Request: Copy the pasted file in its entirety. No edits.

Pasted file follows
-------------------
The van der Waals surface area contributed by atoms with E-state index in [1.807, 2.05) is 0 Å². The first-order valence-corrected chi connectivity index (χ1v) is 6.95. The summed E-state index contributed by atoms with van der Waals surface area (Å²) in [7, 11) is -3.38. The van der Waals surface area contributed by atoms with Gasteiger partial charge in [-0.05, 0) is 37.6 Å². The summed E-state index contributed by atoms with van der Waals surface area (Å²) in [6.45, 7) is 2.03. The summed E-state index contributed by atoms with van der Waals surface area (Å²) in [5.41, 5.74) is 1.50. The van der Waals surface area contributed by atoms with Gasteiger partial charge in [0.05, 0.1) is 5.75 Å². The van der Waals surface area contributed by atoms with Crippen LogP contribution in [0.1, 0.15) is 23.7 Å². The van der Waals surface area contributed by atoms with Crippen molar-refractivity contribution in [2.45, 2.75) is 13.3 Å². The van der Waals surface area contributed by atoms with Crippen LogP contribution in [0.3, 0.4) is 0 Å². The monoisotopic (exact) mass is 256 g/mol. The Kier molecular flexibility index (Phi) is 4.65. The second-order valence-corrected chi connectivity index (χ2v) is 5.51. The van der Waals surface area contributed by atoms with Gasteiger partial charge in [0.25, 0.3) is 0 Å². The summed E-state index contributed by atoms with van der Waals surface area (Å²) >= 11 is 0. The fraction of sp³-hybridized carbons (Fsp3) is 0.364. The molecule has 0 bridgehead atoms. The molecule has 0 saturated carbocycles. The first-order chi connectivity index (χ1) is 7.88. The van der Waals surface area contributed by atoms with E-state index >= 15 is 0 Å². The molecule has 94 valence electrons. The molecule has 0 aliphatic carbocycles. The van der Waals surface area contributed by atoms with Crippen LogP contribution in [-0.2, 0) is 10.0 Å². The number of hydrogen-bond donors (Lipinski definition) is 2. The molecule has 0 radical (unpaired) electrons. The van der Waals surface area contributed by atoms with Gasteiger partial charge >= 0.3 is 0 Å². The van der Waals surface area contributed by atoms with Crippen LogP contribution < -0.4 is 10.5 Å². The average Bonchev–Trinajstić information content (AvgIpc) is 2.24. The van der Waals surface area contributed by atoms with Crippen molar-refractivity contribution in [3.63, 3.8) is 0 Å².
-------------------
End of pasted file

The van der Waals surface area contributed by atoms with E-state index in [1.807, 2.05) is 0 Å². The first-order valence-corrected chi connectivity index (χ1v) is 6.95. The summed E-state index contributed by atoms with van der Waals surface area (Å²) in [7, 11) is -3.38. The van der Waals surface area contributed by atoms with Gasteiger partial charge in [-0.05, 0) is 37.6 Å². The summed E-state index contributed by atoms with van der Waals surface area (Å²) in [6.45, 7) is 2.03. The summed E-state index contributed by atoms with van der Waals surface area (Å²) in [5.41, 5.74) is 1.50. The van der Waals surface area contributed by atoms with Gasteiger partial charge in [0.05, 0.1) is 5.75 Å². The van der Waals surface area contributed by atoms with Crippen LogP contribution in [0.1, 0.15) is 23.7 Å². The van der Waals surface area contributed by atoms with Crippen molar-refractivity contribution in [2.45, 2.75) is 13.3 Å². The van der Waals surface area contributed by atoms with Crippen LogP contribution in [0.3, 0.4) is 0 Å². The monoisotopic (exact) mass is 256 g/mol. The Kier molecular flexibility index (Phi) is 4.65. The second-order valence-corrected chi connectivity index (χ2v) is 5.51. The van der Waals surface area contributed by atoms with Gasteiger partial charge in [0.25, 0.3) is 0 Å². The summed E-state index contributed by atoms with van der Waals surface area (Å²) >= 11 is 0. The fraction of sp³-hybridized carbons (Fsp3) is 0.364. The molecule has 0 bridgehead atoms. The molecule has 0 saturated carbocycles. The first-order chi connectivity index (χ1) is 7.88. The van der Waals surface area contributed by atoms with E-state index >= 15 is 0 Å². The molecule has 94 valence electrons. The molecule has 0 aliphatic carbocycles. The van der Waals surface area contributed by atoms with Crippen LogP contribution in [-0.2, 0) is 10.0 Å². The number of hydrogen-bond donors (Lipinski definition) is 2. The molecule has 0 radical (unpaired) electrons. The van der Waals surface area contributed by atoms with Gasteiger partial charge >= 0.3 is 0 Å². The van der Waals surface area contributed by atoms with Crippen LogP contribution < -0.4 is 10.5 Å². The average Bonchev–Trinajstić information content (AvgIpc) is 2.24. The van der Waals surface area contributed by atoms with Crippen molar-refractivity contribution in [3.63, 3.8) is 0 Å².